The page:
The bug will mutate; it won't vanish.
Abdul Aziz bin Abdul Rehman al Saud
Al Saud dynasty past and future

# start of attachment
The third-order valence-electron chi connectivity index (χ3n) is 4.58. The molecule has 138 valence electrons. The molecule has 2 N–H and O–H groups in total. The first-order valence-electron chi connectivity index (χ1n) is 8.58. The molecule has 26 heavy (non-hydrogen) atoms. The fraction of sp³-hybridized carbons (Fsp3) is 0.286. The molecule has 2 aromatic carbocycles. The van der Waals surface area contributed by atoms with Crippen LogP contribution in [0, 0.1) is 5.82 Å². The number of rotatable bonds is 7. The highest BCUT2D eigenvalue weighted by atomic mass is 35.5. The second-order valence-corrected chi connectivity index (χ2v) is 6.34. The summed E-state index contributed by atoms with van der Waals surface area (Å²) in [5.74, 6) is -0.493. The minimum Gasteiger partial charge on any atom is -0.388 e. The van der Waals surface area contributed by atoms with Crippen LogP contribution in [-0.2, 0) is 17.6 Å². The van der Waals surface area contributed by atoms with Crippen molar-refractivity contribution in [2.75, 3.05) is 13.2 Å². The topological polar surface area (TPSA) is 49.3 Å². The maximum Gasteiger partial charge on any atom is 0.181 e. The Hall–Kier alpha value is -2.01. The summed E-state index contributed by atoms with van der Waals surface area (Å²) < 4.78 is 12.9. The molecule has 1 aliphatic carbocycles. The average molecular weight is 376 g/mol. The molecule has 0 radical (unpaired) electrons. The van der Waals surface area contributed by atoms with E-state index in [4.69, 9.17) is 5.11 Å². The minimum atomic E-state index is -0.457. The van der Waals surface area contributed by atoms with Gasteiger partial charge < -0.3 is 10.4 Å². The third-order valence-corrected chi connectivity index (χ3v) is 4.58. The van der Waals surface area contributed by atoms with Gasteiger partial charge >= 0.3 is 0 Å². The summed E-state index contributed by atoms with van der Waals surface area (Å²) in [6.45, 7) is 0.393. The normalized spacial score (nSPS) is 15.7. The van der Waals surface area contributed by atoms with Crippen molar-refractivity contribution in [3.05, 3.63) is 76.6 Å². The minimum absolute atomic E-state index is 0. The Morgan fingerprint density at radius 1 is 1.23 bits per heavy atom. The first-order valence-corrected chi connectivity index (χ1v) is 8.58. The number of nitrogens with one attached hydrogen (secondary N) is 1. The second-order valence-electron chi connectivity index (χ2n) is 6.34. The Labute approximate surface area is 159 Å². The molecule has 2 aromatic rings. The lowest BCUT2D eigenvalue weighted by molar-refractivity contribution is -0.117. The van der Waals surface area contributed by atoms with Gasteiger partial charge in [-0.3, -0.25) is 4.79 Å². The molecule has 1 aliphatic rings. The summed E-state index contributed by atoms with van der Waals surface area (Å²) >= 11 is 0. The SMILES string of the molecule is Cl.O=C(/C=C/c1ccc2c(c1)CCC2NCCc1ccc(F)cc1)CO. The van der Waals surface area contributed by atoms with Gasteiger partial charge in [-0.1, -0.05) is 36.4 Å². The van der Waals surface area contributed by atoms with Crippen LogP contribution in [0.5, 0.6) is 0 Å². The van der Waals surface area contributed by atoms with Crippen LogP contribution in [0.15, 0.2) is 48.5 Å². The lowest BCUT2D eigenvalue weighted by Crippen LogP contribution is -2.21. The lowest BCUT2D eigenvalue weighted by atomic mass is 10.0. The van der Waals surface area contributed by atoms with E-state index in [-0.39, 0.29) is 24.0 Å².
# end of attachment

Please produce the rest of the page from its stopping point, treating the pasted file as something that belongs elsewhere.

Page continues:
Obama calling him "courageous," national flags flew half mast in Britain and Australia at the death of a killer in Riyadh who never failed to assist his Western partners with their planned bloodbaths. Following the loss of this courageous murderer, Western leaders are constantly in jitters over the secret family politics of the House of Saud. Ailing Salman and his illegitimate half-brother, Muqrin (or "love child" [in à la mode English] of Abdul Aziz bin Saud from his Yemeni mistress Baraka), with a long addiction for wine and women, being the last of Abdul Aziz's 22 sons, succession will soon pass on to the next generation - Abdul Aziz's grandsons. The media interprets the deep concerns of U.S. and European leaders linked to future differences and struggle for succession among the grandsons of Al-Saud and consequently the possibility of a change in foreign policy. In more forthright terms, U.S. and European leaders are fretting that the horrific evils of the founder of the Kingdom might be inherited to a lesser degree by his grandsons compared to his sons. It's a needless concern. The crummy genetic properties of Ibn Saud are alive and strong to travel down many more generations of his family-tree, continuing the tragic occupation of the Arabian Peninsula and its ugly partnerships abroad. His grandsons have been taught just as deftly as his sons to perceive which side their bread is buttered.